Will Velo3D Upend Powder Bed Metal 3D Printing?
Michael Molitch-Hou posted on August 22, 2018 |

Recent news regarding developments in the metal 3D printing space seem to suggest that overcoming the technology’s flaws will require processes that are altogether novel. Look to XJet, Markforged and Digital Alloys for examples. A startup dubbed Velo3D, however, suggests that you can teach an old dog new tricks when it comes to powder bed fusion (PBF).

This part has not been post-processed. A shrouded impeller that was 3D printed using Velo3D’s technology. These low angles are impossible without support structures using traditional PBF processes. (Image courtesy of Velo3D.)
This part has not been post-processed. A shrouded impeller that was 3D printed using Velo3D’s technology. These low angles are impossible without support structures using traditional PBF processes. (Image courtesy of Velo3D.)

Velo3D’s Intelligent Fusion process relies on simulation and closed-loop monitoring to 3D print metal parts with almost no support structures or deformation. Engineering.com spoke to Stefan Zschiegner, chief product and chief marketing officer for Velo3D, and learned about the firm’s unique platform that, if it delivers, sounds as though it can tackle many of the problems associated with traditional PBF.

The Problems Associated with PBF

As we outlined in an article on the topic, traditional metal 3D printing technologies are plagued with a number of issues. Distortion and cracking from thermal stresses, for instance, make repeatability and quality difficult to achieve with PBF. Metal 3D printing usually requires support structures for any angle lower than 45 degrees. Not only is removing these structures a laborious process, but their placement may be difficult to perform without damaging essential features on the part.

All of this ultimately decreases the throughput of the machine, as engineers seek the optimal printing strategy for repeatably fabricating a quality part. Such a strategy may only be determined after numerous episodes of trial and error. This is not just a waste of valuable production time, but of costly raw materials, as well.

Velo3D claims to solve all of the problems noted above through a combination of hardware and software, all of which work together in concert to achieve outcomes previously impossible with PBF.

Intelligent Fusion

Velo3D was founded in 2014 and is only now going public with its technology, which it refers to as Intelligent Fusion. This means that the startup has spent the past four years perfecting the platform, taking in $92 million in funding in the process.

Zschiegner explained that the company was founded and its technology developed essentially to tackle the known problems associated with PBF. Velo3D did so methodically, hiring 100 engineers with backgrounds in semiconductors, material science, process development and geometric computation who could solve these problems.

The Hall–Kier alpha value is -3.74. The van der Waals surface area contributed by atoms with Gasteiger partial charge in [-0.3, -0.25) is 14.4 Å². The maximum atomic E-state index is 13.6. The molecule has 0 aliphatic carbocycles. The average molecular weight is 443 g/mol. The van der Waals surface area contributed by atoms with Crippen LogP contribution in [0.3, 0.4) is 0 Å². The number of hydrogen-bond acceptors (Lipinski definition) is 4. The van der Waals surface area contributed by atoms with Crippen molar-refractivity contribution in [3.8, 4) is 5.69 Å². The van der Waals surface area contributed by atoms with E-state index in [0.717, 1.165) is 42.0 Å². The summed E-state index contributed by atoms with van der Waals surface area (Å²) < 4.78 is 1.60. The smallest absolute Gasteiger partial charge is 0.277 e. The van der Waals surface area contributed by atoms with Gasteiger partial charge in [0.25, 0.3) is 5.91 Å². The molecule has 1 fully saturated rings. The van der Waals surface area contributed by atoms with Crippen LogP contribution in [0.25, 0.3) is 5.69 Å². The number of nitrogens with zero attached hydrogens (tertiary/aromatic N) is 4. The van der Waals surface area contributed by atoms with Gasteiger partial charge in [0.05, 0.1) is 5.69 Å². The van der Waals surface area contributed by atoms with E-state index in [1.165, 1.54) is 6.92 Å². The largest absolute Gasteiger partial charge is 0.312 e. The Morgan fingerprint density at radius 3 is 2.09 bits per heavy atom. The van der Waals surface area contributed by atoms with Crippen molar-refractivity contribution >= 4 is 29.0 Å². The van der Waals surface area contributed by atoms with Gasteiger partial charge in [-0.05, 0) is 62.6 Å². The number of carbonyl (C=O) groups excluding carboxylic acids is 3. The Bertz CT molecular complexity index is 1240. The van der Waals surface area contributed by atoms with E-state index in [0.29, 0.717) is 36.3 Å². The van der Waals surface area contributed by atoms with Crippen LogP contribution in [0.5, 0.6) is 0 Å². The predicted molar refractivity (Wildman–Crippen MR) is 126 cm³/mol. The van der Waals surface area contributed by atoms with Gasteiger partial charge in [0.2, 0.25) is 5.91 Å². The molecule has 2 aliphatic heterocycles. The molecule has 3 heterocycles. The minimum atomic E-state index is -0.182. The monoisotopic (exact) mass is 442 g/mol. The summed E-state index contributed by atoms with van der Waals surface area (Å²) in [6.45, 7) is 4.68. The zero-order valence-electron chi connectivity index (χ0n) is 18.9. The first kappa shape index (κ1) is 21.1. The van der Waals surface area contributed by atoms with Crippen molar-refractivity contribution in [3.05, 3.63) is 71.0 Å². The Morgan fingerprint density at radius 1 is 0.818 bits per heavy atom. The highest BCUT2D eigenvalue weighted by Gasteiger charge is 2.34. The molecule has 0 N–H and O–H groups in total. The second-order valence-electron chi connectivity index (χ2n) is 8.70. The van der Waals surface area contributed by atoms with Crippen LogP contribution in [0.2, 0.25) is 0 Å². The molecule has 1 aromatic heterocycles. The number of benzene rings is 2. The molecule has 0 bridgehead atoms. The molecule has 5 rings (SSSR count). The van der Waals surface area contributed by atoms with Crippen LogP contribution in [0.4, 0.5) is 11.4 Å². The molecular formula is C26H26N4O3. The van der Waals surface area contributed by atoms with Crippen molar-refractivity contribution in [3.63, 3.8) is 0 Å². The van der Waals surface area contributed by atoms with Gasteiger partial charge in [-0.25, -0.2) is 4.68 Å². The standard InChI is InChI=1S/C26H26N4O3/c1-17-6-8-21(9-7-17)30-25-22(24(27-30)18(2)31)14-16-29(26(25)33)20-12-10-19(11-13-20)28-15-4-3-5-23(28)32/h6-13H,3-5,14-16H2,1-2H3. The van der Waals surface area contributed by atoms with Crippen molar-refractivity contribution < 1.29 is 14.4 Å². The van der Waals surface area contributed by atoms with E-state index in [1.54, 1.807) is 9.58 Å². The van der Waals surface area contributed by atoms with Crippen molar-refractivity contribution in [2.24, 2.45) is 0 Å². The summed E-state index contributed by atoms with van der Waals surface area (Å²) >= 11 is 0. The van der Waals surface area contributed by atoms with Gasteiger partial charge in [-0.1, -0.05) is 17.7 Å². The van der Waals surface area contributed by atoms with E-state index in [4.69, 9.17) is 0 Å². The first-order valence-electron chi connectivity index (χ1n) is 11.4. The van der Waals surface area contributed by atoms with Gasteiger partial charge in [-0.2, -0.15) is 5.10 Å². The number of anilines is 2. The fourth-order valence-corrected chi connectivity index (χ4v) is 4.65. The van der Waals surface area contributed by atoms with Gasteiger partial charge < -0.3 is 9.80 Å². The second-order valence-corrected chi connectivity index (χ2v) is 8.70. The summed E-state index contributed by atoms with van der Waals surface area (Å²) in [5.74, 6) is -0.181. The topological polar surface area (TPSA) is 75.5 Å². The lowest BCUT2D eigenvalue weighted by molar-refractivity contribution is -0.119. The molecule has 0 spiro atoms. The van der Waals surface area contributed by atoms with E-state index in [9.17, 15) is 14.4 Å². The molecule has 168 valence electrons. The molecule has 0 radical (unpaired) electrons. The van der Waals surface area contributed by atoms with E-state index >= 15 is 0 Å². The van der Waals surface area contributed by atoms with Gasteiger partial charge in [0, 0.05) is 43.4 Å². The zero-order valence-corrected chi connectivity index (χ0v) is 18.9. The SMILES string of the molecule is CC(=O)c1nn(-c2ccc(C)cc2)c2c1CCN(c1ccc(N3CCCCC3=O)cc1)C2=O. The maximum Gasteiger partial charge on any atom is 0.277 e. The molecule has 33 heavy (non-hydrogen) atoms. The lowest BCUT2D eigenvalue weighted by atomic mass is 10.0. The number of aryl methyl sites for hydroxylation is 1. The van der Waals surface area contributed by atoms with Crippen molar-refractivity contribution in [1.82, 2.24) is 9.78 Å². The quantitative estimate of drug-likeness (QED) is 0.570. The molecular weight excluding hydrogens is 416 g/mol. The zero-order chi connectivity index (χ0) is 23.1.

“We studied the different mechanisms and characterized the challenges, continuing step by step to eliminate different variables,” Zschiegner said.

This part has not been post-processed. The angles and gaps in this Stator Ring cannot be printed without support structures on traditional PBF systems and, given the small gaps between each of the part’s sections, may not be possible with PBF at all. (Image courtesy of Velo3D.)
This part has not been post-processed. The angles and gaps in this Stator Ring cannot be printed without support structures on traditional PBF systems and, given the small gaps between each of the part’s sections, may not be possible with PBF at all. (Image courtesy of Velo3D.)

The result is a system that can print fully dense parts with very little need for support structures. Intelligent Fusion is capable of achieving angles of less than 5 degrees and internal voids without supports. It does so repeatably and without deformation, resulting in components that require almost no post-processing.

So, how can Intelligent Fusion pull this off? By perfecting the PBF process and controlling for all of the variables that go into it.

Step one of the print preparation process relies on Velo3D’s Flow software. After design validation, the software applies a simulation of the printing process, including the melt pool, to the CAD file, pre-distorting it to compensate for deformation that will occur. This makes it possible to achieve first print success rates of up to 90 percent, while reducing support volume by three to five times.

“We wanted to understand the root cause [of PBF’s problems] early on and invested highly in geometric computation and modeling capabilities to really understand the mechanisms and the root cause,” Zschiegner explained. “[With Flow], we can take any kind of geometry and decompose it into about 20 features, and each of them have very clear rules for how they will deform and can be corrected so that the print comes out correctly.”

The Velo3D Sapphire